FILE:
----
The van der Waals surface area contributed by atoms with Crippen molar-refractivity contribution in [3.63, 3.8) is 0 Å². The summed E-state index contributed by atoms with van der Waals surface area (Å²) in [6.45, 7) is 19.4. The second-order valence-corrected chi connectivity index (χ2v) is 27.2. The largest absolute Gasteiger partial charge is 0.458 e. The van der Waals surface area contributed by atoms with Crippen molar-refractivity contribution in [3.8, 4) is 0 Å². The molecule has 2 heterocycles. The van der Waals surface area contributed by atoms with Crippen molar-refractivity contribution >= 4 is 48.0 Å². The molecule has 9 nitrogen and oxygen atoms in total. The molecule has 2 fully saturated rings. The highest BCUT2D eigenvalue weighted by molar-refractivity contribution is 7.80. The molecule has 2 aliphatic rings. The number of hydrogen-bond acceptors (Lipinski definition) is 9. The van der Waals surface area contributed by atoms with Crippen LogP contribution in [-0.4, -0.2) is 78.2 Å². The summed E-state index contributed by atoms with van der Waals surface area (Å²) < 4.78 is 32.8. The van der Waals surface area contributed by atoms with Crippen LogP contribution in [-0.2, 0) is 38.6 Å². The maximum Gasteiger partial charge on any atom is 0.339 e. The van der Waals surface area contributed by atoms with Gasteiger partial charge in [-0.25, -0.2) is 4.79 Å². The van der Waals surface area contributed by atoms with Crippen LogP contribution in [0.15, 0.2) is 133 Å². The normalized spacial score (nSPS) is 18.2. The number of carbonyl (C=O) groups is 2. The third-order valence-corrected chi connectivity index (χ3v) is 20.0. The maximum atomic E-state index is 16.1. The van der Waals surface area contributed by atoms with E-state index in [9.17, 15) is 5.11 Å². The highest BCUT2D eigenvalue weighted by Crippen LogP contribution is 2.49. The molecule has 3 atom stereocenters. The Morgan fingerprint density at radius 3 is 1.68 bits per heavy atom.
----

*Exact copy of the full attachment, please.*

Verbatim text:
The van der Waals surface area contributed by atoms with Crippen molar-refractivity contribution in [3.63, 3.8) is 0 Å². The summed E-state index contributed by atoms with van der Waals surface area (Å²) in [6.45, 7) is 19.4. The second-order valence-corrected chi connectivity index (χ2v) is 27.2. The largest absolute Gasteiger partial charge is 0.458 e. The van der Waals surface area contributed by atoms with Crippen molar-refractivity contribution in [3.8, 4) is 0 Å². The molecule has 2 heterocycles. The van der Waals surface area contributed by atoms with Crippen molar-refractivity contribution >= 4 is 48.0 Å². The molecule has 9 nitrogen and oxygen atoms in total. The molecule has 2 fully saturated rings. The highest BCUT2D eigenvalue weighted by molar-refractivity contribution is 7.80. The molecule has 2 aliphatic rings. The number of hydrogen-bond acceptors (Lipinski definition) is 9. The van der Waals surface area contributed by atoms with Crippen LogP contribution in [-0.4, -0.2) is 78.2 Å². The summed E-state index contributed by atoms with van der Waals surface area (Å²) < 4.78 is 32.8. The van der Waals surface area contributed by atoms with Crippen LogP contribution in [-0.2, 0) is 38.6 Å². The maximum Gasteiger partial charge on any atom is 0.339 e. The van der Waals surface area contributed by atoms with Gasteiger partial charge in [-0.25, -0.2) is 4.79 Å². The van der Waals surface area contributed by atoms with Crippen LogP contribution in [0.15, 0.2) is 133 Å². The normalized spacial score (nSPS) is 18.2. The number of carbonyl (C=O) groups is 2. The third-order valence-corrected chi connectivity index (χ3v) is 20.0. The maximum atomic E-state index is 16.1. The van der Waals surface area contributed by atoms with E-state index in [9.17, 15) is 5.11 Å². The highest BCUT2D eigenvalue weighted by Crippen LogP contribution is 2.49. The molecule has 3 atom stereocenters. The Morgan fingerprint density at radius 3 is 1.68 bits per heavy atom.